Andrew Love
Brand Protection/Investigations, Specialized Bicycles
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Matthew Winterroth
Senior Director, Intellectual Property, World Wrestling Entertainment

Worry is a force that drives many of us in brand protection. What are you worried about today?

The mobile app space is something that WWE is keeping an eye on very closely. Elimination of rogue, malware-infected, and infringing mobile apps is something that we are monitoring and enforcing on more and more. With the WWE Network, our direct-to-consumer video streaming service that consists of both a 24-hour linear streaming channel and on-demand programming available on set-top boxes and mobile devices, it’s imperative to keep this app space free of unauthorized apps to preserve the user experience.

We are watching the app space closely as well, but social media is currently the center of my worries. I just changed one of my search terms on Facebook, and whap!  A whole new pile of fakes.  How worried are you about social media?

Social media is definitely a growing concern, especially with the major platforms rolling out live streaming and User Generated Content video capabilities. WWE is a fully integrated media and entertainment company and programming that reaches more than 650 million homes worldwide. Facebook, Instagram and Twitter/Periscope/Vine are becoming huge players in the video space without robust fingerprinting and enforcement mechanisms to eliminate pirated content like YouTube’s more mature Content ID system. It’s something they are working on, but their fast rollouts have been a bit “cart before the horse” as their enforcement protocols seemingly have taken a backseat.

In your work at WWE you engage with both physical goods counterfeiting and video piracy; most of us in brand protection are one or the other. How do your balance your efforts?  Do you utilize vendors to assist you?

Yes, my boss and I are the entire in-house IP team managing 9,000 copyright registrations and 8,000 trademarks worldwide.  WWE video programming can be seen in more than 180 countries in 20 languages.  Needless to say we have a lot of content to protect and it is really important to align with vendors with strong technology to assist in enforcement. If your company is heavily invested in video content, then you need to choose a strong vendor with top technology in the fingerprinting and watermarking space, as well as a strong vendor in the post-event User Generated Content (UGC) and Peer-to-Peer enforcement space. One cannot ignore social media and mobile apps, and there are vendors in those spaces that specialize there too. On the marketplace front, one almost needs to work with a vendor to assist in the removal of listings online selling counterfeits – it’s a volume game. But even then, one needs to strategically pick certain battles. Let your data work for you. Concentrate on high-volume sellers importing counterfeit goods into high-value jurisdictions and those selling in bulk online. Run select investigations on these high-priority targets and work backwards to shut them down at the source of creation.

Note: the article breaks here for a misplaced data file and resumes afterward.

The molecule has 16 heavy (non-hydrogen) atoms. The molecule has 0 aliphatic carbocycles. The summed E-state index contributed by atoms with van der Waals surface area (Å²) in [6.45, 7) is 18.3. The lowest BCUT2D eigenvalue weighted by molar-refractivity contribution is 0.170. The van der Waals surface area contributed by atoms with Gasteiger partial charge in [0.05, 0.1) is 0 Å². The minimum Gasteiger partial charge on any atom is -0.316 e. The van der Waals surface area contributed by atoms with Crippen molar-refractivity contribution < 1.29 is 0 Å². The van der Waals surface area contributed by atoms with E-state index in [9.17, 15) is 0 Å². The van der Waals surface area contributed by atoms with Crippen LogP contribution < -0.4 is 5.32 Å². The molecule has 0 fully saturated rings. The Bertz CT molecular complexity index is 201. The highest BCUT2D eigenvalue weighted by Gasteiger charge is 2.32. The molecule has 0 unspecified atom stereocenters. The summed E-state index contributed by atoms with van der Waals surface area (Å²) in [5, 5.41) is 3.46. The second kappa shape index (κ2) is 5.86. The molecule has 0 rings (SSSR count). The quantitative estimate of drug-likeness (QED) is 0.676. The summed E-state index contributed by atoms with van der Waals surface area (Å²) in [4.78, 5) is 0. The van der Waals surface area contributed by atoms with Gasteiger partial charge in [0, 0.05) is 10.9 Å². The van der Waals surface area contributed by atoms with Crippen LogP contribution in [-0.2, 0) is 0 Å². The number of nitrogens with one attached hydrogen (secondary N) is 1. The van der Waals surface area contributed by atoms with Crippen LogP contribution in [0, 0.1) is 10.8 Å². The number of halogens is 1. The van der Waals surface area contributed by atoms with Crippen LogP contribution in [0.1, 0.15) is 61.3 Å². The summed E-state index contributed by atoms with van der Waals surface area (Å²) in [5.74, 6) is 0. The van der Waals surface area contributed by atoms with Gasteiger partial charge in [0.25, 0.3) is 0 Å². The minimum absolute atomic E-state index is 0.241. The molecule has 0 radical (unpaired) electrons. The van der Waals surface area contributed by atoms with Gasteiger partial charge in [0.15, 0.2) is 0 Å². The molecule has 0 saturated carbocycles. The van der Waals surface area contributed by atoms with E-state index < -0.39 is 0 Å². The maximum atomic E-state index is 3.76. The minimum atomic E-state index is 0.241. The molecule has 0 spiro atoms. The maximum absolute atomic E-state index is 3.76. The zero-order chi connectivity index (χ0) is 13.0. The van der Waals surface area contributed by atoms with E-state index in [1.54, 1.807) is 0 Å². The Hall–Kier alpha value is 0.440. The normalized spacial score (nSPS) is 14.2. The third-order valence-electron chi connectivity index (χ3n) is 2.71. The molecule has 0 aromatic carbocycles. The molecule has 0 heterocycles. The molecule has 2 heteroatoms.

One more important tip: do not underestimate the importance of your copyright rights. In some first-to-file countries, you might have problems registering your trademarks, so copyright registrations and the ability to use them to enforce based on international treaties come in very handy where your IP portfolio may have holes.

I know that you solved a problem for me with an outside counsel recommendation with whom I now have a multi-year successful relationship.

Also, I can’t overstate establishing relationships  with other brands and customs/law enforcement to discuss problems and solutions – a fix for your particular problem might already be solved.

I see a direct link between the performances of the Specialized professional athletes and how hard the counterfeiters come after us. Peter Sagan just won his 2nd consecutive world road championships.  Whooo!!  Everything he rides in, his bike, his helmet, his jersey, his wheels, is target #1. You have many athletes in your company, how do you predict what the next target will be?

You hit the nail on the head – what’s currently popular is always targeted by infringers. Every WWE Superstar and Legend is a separate brand for us (and we have over 200), and we push those that get “hot” with audiences. The problem is that the infringers notice and do the same. So, the need to work closely with your other business units and leverage data via analytics is imperative. While you can never truly predict consumer behavior, different data sources are powerful tools in helping you to identify targets and spend your legal/enforcement budget wisely. On the flip-side, you can always “pirate” the counterfeiters! There might be product you notice being sold illegitimately using your branded IP that appears to be popular in the marketplace. This information, in turn, can be used to create new legitimate channels or product lines for your brand!

Can we finish this discussion with your personal mantra?

Andrew, as you know, I always like to say, just as The Rock laid the “smackdown” to his opponents, I like to do the same to brand infringers all over the globe!

I like that better than my “worrying”.  Good luck!